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Adult Campaign Communication Survey Results

As you probably noticed, the LEGO Group started to specifically address adults with new products and communication. This is evidenced by the significant number of adult-oriented sets they have been releasing this year, including the #10272 LEGO Creator Old Trafford – Manchester United Stadium, the #71374 LEGO Nintendo Entertainment System, the #21323 LEGO Ideas Grand Piano, the #10277 LEGO Creator Expert Crocodile Locomotive, and the LEGO Art Mosaics featuring Iron Man, Star Wars Sith Lords, The Beatles, and Andy Warhol’s Marilyn Monroe.

LEGO’s aim with these sets goes beyond catering to those who are already adult LEGO fans. They want to reach those adults who aren’t yet in the fold. In other words, they want to attract adults who either never played with LEGO, or haven’t touched LEGO since they were children.

To better understand how to communicate with this new target market, LEGO ran various surveys, including surveying seasoned adult LEGO fans via the LEGO Ambassador Forum. Adult LEGO fans, especially those who are members of LEGO User Groups, often interact with the public via various LEGO events, conventions, displays, and other public projects, and they can provide valuable insights.

The survey was conducted back in February, so I don’t remember all the details, but I do remember commenting that it was a good survey with relevant questions. And the top findings from the research were shared recently, which I have added below.

  • Regarding the interpretation of the message, “Click your stress away”, more than 80% had a response that was in line with the intent of the message. 17% of the answers stated that click was not a word that was associated with building with LEGO, or that is was more of a web/mouse/online terminology, or that LEGO should be careful when using the word stress.
  • Half of respondents answered that the message, “Click your stress away”, is relevant and when explaining why/why not, the explanations were also split 50/50 between those who used LEGO building as a way to relax or reduce stress levels and those who did not.
  • Regarding the message, “Adults welcome” more than 65% stated that the message was very inclusive/inclusive of them as AFOL. More than 29% answered neutral, and less than 6% felt it was excluding/very excluding of them as AFOLs.

The results of the survey were also shared with members of the product group that is responsible for marketing adult-oriented sets. They were asked what did they learn from the survey and how they will use the information going forward.

Federico Begher, VP of Marketing – Adults, Pre-School and Create said: “Its super important for us and relevant to know what our AFOLs feel about the LEGO potential messaging.  Even though adults have always been (more than) welcomed to the brand, it is great to know that this is a message that overall you are happy to see become more explicit and inviting.”

Genevieve Cruz, Audience Marketing Strategist – Adults, Pre-School and Create said: “This validate that we are on the right track with bringing the LEGO experience to more adults.  I also learned 3 things that could help us do this in a more effective way:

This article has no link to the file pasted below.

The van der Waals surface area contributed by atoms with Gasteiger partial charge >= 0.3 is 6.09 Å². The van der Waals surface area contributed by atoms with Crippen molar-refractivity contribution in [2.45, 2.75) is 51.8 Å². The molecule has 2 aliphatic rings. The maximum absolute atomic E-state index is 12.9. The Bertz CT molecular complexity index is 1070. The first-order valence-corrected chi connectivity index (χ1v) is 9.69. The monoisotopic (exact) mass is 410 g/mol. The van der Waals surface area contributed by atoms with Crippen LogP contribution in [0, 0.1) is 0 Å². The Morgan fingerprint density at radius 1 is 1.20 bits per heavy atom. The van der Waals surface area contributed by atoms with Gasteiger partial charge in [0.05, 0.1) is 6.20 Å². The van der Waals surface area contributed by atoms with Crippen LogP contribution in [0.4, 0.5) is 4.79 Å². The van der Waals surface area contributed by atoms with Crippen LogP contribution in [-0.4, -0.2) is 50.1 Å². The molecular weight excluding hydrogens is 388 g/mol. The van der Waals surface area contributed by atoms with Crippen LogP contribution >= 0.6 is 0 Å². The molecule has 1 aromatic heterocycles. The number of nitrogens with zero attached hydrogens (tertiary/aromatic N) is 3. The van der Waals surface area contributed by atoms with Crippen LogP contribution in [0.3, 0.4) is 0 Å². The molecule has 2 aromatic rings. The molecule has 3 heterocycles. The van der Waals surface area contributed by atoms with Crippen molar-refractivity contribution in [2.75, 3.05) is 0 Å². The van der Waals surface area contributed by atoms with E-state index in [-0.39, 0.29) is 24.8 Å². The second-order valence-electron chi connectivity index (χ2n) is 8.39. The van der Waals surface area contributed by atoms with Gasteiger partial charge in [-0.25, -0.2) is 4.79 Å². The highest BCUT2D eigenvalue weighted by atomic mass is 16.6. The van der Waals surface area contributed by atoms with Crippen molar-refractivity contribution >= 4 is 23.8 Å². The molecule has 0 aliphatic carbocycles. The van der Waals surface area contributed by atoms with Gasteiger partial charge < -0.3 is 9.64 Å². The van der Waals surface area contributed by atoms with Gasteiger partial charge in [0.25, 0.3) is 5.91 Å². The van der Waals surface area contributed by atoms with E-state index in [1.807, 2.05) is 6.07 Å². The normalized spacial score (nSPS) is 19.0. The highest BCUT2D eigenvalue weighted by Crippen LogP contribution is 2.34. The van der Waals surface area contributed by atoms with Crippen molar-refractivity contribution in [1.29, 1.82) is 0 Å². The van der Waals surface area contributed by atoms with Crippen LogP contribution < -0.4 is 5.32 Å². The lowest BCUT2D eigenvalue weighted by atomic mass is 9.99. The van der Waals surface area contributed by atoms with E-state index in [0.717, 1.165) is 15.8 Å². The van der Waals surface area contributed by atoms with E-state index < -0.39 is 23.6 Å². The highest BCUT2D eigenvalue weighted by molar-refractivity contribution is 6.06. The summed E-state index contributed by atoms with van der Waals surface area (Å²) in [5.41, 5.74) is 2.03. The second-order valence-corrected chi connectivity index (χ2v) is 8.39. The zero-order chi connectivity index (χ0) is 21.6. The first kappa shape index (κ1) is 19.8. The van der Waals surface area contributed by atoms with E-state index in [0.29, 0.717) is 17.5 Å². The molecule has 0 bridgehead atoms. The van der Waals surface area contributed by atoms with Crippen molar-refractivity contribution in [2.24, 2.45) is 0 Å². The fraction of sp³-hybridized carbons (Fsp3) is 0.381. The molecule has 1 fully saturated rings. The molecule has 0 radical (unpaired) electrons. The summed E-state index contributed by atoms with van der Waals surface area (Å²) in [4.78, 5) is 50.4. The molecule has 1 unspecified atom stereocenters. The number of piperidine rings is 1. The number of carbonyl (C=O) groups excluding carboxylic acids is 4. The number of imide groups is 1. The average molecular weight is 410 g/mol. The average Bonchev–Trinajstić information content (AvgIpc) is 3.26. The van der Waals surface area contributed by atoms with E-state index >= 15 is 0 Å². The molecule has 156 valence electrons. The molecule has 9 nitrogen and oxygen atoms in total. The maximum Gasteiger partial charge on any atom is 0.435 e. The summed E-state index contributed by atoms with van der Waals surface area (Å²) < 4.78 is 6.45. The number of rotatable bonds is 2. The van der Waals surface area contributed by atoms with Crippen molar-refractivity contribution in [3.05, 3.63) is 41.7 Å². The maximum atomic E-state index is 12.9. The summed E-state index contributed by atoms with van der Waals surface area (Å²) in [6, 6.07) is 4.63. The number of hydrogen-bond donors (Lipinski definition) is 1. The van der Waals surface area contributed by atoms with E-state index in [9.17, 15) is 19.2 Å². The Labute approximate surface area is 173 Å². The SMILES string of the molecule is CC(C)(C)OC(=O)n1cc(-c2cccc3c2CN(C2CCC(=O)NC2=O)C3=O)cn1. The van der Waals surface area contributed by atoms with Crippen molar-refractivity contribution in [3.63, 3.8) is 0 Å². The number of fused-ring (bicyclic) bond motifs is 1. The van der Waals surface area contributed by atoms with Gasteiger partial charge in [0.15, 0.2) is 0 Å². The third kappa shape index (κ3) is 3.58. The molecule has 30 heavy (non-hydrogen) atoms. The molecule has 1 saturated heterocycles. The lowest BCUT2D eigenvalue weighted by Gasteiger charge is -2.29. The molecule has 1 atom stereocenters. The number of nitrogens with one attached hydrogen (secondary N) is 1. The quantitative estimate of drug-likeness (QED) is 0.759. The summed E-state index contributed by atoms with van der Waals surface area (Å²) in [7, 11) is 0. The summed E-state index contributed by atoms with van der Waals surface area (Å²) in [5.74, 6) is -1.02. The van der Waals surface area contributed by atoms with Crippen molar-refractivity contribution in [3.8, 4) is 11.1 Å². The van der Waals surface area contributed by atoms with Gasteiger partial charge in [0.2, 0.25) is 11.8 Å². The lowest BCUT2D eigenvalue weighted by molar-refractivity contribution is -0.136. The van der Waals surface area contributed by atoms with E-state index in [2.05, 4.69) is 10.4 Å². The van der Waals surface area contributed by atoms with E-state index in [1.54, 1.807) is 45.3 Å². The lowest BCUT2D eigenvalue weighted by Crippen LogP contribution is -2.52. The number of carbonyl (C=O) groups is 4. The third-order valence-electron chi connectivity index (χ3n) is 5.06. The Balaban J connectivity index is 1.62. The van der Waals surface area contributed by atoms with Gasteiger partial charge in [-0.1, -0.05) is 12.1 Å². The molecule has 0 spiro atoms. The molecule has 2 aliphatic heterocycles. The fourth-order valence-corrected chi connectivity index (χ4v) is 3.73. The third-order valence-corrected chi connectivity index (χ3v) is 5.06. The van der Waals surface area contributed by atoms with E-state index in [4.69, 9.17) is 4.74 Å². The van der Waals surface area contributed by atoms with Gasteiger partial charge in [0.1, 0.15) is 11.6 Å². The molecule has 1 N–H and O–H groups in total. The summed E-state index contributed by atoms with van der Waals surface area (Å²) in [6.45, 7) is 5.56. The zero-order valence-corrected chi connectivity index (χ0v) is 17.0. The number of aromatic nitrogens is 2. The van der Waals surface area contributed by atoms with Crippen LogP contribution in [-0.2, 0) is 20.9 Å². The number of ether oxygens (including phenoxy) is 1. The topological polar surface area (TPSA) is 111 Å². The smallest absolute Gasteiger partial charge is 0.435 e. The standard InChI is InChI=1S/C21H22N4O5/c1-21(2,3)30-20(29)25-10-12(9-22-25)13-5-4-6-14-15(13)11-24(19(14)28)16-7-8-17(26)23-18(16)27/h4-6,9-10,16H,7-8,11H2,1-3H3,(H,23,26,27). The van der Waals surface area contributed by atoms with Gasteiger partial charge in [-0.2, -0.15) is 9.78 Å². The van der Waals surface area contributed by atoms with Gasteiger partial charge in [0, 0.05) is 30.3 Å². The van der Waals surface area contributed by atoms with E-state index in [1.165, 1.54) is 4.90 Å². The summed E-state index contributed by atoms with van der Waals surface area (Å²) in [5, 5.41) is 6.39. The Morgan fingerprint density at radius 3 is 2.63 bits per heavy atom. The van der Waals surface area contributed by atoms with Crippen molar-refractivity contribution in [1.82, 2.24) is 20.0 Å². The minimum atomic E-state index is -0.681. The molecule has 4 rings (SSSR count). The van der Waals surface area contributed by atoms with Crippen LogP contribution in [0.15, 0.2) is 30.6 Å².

1. The research helped confirm that the idea behind ‘Click my stress away’ is grounded on real-life insights – many fans of LEGO build because it is a relaxing, calming, energizing activity.  However, we need to be careful in communicating these benefits, that we do not imply that it is a substitute for professional treatment people who have real medical issues.
  2. Another key learning is that the call-to-action ‘Adults Welcome’ run the risk of sounding ‘gratuitous’ or redundant to some of our long-term AFOL friends.  But the truth is that the wider population of adults do not know that LEGO is also for them, and that we have a wide portfolio of products that cater to a variety of interests or passion points from cars to travel, music, sports, gaming, history & archeology.  This is the bigger underlying message behind ‘Adults Welcome’—inclusion of more adults through a diversified portfolio.
  3. Our AFOLS have always been, and will continue to be a source of inspiration for us, because they represent the pinnacle of brand experience.  We will continue to learn from them, this time sharing the benefits they experience from LEGO so that more adults can enjoy it.”

If you pay attention to the marketing materials of the new 18+ sets (press-releases, set-descriptions, etc.), you can see how the marketing department is using specific strategies to ignite the imagination of adults. They use buzz phrases like “relive stress”, “trigger nostalgic memories”, “set your creative side free”, “immerse yourself in a fun and creative DIY project to leave you feeling revitalized”, “relish a creative escape from everyday life”, “bring to life your passions with advanced LEGO sets”, and “take some time out and click your stress away with a rewarding challenge that will leave you feeling revitalized”.

Several of these may feel over the top and even corny, but they do address adult concerns, and it will likely take some time until the marketing department gets the message just right. Good LEGO sets basically sell themselves, but it still takes effort to attract new customers. It will be interesting to watch how the message changes and what ends up working the best. After all, LEGO is the largest toy manufacturer, and they spend significant resources and serious effort on researching new market opportunities. Those who work in marketing might find this journey interesting and can get some pointers for their own area.